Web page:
Urban and suburban design until recently has been approached in similar ways ever since the the mid 1900s. A lot of suburban design consists  of large commercial areas with little to no greenery, large parking lots and residential streets with cul-de-sacs.  Many of these suburbs are also automobile dependent forcing residents to drive everywhere.  In cities there has been an emphasis on building higher to fit more people but with he economic down turn there has been many areas in need of urban renewal.  In this blog I want to point out some of the urban and suburban designs I believe could use a new approach.

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The image to the right is a picture of a main intersection in my home town Brick, New Jersey.  The picture shows a four way intersection with an Exxon on one side, a CVS on the other and outside the picture is a Walgreens.   This intersection is located by three Elementary School, each about half a mile away and many students will ride their bikes to and from school.  What I do not like about this intersection is the absence of pedestrian refuges in each direction and also the lack of greenery around any of the buildings.  Pedestrian refuges would be a huge benefit for this intersection considering the large amount of children that cross this on a daily basis.

The picture to the left is of a strip mall in Toms River, New Jersey.  This image is an example of a design that includes large parking lots with little greenery.  This design is scene all over America but New Jersey seems to have a vast amount of developments like this.  This strip is located off of Fisher Blvd. which is a four lane arterial that is highly trafficked which makes this an automobile dependent structure.  I do not like this type of structure because it takes up a lot of green space and forces people to drive in order to utilize its businesses.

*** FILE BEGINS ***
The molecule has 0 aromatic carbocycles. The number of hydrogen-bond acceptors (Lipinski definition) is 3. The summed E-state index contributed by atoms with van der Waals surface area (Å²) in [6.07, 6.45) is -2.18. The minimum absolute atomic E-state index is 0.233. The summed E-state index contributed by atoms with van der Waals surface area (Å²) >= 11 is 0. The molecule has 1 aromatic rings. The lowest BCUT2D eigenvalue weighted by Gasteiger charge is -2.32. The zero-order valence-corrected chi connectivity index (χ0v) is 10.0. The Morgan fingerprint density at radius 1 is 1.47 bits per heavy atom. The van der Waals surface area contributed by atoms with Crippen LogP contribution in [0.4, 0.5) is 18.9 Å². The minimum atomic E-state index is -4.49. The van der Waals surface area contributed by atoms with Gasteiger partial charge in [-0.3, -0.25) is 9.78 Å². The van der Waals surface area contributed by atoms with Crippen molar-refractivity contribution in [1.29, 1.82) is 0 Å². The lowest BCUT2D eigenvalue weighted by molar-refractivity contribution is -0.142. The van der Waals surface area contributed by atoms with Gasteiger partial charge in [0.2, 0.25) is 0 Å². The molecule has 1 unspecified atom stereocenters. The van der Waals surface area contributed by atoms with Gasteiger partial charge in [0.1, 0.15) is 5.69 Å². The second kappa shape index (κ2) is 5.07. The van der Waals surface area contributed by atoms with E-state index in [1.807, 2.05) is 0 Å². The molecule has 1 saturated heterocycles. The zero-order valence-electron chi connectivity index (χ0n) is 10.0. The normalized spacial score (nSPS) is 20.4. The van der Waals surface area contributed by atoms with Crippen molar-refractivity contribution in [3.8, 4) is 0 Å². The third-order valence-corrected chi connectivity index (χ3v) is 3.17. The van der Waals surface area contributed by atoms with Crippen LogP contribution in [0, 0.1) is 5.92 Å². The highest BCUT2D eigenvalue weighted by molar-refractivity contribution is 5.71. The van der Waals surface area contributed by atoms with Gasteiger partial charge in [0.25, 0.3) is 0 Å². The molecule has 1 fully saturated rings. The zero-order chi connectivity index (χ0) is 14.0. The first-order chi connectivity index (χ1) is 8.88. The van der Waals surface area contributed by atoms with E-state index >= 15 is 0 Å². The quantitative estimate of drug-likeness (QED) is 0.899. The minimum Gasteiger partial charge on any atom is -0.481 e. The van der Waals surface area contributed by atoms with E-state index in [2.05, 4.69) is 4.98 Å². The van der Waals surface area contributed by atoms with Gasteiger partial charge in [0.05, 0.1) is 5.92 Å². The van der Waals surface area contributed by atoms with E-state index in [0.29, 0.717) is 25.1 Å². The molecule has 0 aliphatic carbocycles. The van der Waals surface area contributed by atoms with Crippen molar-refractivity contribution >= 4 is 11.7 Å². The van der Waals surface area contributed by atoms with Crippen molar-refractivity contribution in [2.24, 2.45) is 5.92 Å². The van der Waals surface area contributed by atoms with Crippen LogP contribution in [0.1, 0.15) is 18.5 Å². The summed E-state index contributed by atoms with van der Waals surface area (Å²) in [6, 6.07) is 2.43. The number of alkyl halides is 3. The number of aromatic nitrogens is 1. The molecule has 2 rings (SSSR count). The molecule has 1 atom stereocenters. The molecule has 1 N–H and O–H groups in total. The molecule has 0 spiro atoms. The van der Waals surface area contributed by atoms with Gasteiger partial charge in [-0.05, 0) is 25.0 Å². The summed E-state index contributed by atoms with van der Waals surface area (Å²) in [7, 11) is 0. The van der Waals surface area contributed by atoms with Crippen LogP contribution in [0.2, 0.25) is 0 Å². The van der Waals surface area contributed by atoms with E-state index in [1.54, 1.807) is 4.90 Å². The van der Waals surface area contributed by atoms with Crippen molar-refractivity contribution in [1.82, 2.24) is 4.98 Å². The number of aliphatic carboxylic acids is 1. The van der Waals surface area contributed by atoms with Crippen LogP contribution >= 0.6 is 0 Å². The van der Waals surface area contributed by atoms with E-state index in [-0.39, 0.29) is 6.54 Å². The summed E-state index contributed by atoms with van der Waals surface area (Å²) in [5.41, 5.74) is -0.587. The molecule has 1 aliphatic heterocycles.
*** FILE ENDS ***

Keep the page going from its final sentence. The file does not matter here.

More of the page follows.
In the book Principles of Urban Planning, the author Levy states:

People like to see other people and to be seen.  Many cities will provide incentives to developers to create public plazas in conjunction with new developments.

This type of development does not allow people to walk by each other on their way to shop.  It also does not provide any type of plaza or areas to sit which would encourage communication and can add to economic development.

The next picture is a multi family complex in North Arlington, NJ.  This building is located on Skyler Ave. and is a main road with a lot of congestion.  What I do not like about this type of development is its location and lack of visual detail.  The location of this complex is in a very congested and industrial area which makes it very hard to live comfortably there.  This building does not match the theme of the current housing available there either.  Most housing units on this road are multi family but are much older looking.

This last picture is traffic on the Garden State Parkway South by the PNC Arts Center.  This picture is probably one of the most infuriating images to any commuter that uses the parkway on a daily basis.  The reason I put this image in my post is not because I do not think there is a need for a parkway but I think we need to have a more efficient mode of transportation for workers who need to travel the parkway each day for work.  I can only imagine the money and stress people would save if their was a more efficient bus system or  train stations to get people to where they need to be.

Urban and Suburban design has been following the same type of style which has caused many parking lots and traffic along many of the streets in urban and suburban areas.  This is due to our dependence on automobiles which has also made us lose sight on the importance of seeing people on a daily basis even if it is on our commute to get milk.  As urban design evolves I can see more developments with green areas and more parks.  I also can see an increase in public transit as a more permanent source of travel.  I look seeing what urban design holds in our future.

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